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Critics Blast Government Long-Term Care Reforms

“They cut hospital beds and lay off staff without having community health care services ready…”

“When the elderly… decide that facility-based care is the best option, they can’t get it…”

By David South

Today’s Seniors (Canada), October 1992

Seniors should keep a close eye on the Ontario government’s proposed long-term care reforms. According to critics, the plan has more than a few bugs. 

The term long-term care encompasses an often confusing web of services, from home-provided community services like meals on wheels to institutional care including homes for the aged, seniors’ apartments and chronic care hospitals. 

Like other provincial governments, the Rae government is trying to rein in escalating health care costs – and long-term care services aren’t immune. They hope that emphasizing prevention and healthy lifestyles, plus providing more services in the home and community, will reduce reliance and expensive health care services like high-cost drugs, surgery and high-tech equipment. According to health minister Frances Lankin, this will preserve medicare in the age of fiscal restraint. 

The government has outlined seven goals for its long-term care reforms: prepare for the coming surge in the over-65 population; cater services to better reflect the cultural, racial and linguistic make-up of Ontario; eliminate confusion over what services are available; involve the community in planning so that services reflect community needs; lessen reliance on institutions; provide support to family caregivers; tighten regulations governing government-run and private facilities; and improve working conditions for the largely female caregiving workforce. 

But many people are wary of the proposed reforms and worry that if they aren’t managed properly, some seniors will fall through the cracks. 

A report released in July by the Senior Citizens’ Consumer Alliance for Long-Term Care Reform blasts the government for being simplistic in its plans. The report compares the present reforms to the failed attempt in the 1970s to move psychiatric care out of the institutions and into communities by closing 1,000 beds. The tragic result in that case was homelessness for many psychiatric patients who found community services unable to help, or, more often than not, non-existent. The Alliance fears seniors – the biggest users of health services – could fall victim to reforms in a similar way. 

Emily Phillips, president of the Registered Nurses’ Association of Ontario, is blunt: “The NDP’s plans sound good on paper, but they can’t give a budget or direct plan on how they hope to carry out reforms. They are going about things backwards. They cut hospital beds and lay off staff without having community health care services ready.”

The Ontario Association of Non-Profit Homes and Services for Seniors (OANHSS) – which operates charitable and municipal homes for the aged, non-profit seniors’ apartments. chronic care hospitals and community services serving over 100,000 seniors – says 4,300 seniors are on waiting lists for their member facilities right now, and things won’t improve if the government continues to reduce the number of long-term care beds.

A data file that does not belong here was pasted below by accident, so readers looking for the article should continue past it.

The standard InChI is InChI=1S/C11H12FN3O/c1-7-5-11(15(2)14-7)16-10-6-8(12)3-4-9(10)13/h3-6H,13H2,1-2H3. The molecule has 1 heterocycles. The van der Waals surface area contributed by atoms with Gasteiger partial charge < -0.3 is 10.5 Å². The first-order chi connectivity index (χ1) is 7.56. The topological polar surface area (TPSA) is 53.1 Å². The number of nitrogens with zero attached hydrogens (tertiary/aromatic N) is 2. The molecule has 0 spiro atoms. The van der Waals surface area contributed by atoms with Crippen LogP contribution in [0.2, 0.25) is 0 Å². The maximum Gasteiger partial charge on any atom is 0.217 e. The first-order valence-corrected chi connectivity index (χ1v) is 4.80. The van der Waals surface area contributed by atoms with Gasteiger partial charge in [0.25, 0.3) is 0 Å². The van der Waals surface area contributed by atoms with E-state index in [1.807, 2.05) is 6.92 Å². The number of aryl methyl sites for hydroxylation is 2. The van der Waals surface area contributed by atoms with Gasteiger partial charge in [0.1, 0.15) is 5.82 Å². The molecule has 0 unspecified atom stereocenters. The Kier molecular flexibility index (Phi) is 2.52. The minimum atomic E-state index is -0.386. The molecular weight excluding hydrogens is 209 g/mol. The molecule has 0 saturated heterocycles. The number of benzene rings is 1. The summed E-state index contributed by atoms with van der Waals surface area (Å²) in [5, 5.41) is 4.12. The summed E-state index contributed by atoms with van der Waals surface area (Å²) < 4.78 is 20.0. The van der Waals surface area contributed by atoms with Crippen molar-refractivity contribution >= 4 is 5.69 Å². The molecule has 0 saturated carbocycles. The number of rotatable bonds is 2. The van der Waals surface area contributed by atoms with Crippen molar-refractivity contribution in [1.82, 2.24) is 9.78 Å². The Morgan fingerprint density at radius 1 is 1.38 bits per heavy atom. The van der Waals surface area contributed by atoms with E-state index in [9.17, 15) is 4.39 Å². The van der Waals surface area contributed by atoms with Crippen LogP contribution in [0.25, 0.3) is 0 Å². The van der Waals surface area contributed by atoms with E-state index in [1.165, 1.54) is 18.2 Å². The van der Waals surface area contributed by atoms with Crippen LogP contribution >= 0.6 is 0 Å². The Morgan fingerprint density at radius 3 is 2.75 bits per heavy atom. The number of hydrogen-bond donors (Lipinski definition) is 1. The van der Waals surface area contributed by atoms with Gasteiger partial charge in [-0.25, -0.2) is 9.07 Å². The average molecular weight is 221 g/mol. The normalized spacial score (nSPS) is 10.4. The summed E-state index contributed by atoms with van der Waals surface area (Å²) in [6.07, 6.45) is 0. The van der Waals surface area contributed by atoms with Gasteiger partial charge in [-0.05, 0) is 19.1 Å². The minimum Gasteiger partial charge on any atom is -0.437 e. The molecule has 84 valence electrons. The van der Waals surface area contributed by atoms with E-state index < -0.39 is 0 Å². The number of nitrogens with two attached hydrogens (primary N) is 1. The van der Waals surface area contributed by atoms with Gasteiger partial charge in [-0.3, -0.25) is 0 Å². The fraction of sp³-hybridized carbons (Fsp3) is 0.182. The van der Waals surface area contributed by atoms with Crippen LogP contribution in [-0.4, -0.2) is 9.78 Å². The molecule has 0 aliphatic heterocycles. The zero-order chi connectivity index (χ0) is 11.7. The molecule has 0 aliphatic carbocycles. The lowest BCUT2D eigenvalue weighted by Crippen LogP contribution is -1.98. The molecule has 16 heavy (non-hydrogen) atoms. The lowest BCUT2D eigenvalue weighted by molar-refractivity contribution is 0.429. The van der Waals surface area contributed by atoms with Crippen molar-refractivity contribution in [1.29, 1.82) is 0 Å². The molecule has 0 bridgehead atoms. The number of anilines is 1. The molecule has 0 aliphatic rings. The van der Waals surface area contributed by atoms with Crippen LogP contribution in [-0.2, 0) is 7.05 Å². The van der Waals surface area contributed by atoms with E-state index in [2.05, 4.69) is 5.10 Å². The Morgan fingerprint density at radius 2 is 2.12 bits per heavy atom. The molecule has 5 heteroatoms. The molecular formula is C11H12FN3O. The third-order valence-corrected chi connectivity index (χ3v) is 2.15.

But Lankin insists that beds are available in homes and hospitals and it is funding formulas that prevent them from being filled. 

To help carry out its reforms, the NDP will reallocate $647 million by 1996-97. In bureaucratese, this funding is said to be “back-end loaded”, or mostly spent close to 1996-97. 

The problem with this, according to the Alliance, is that the government has already embarked on a radical “downsizing” of hospitals, closing beds and laying off health care workers. Lankin claims the worst case scenario for layoffs this year won’t exceed 2,000, but the Ontario Hospital Association claims 14,000 jobs are in jeopardy. Because of this, the Alliance wants money to be spent earlier to avoid gaps in services. 

Phillips believes it will be hard to pin down the extent of job losses. “For every full-time job cut many part-time and relief positions go with it,” she says. 

Dr. Rosanna Pellizzari, a member of the Medical Reform Group and chair of the Ontario Association of Health Centres, wants better community accountability for hospitals before they lay off staff and cut services. “Sometimes it makes sense to bring people to hospitals,” she says. “Planning must be at the community level, open and democractic. Health care workers, who are mostly women, should not be scapegoated for financial problems. Doctors and management should go first. Physicians experience very little unemployment.” 

Many nursing and charitable homes for the aged are facing financial crisis. According to OANHSS, six charitable homes for the aged have closed since 1987 due to deficits. In 30 homes, the total annual deficit has increased 125 per cent since 1987. The Ministry of Health recently allocated special funds of $8.1 million to ensure these facilities survive until January, when a new, needs-based funding formula will be introduced. It is intended to better match the actual care requirements of the 59,000 consumers living in long-term care facilities.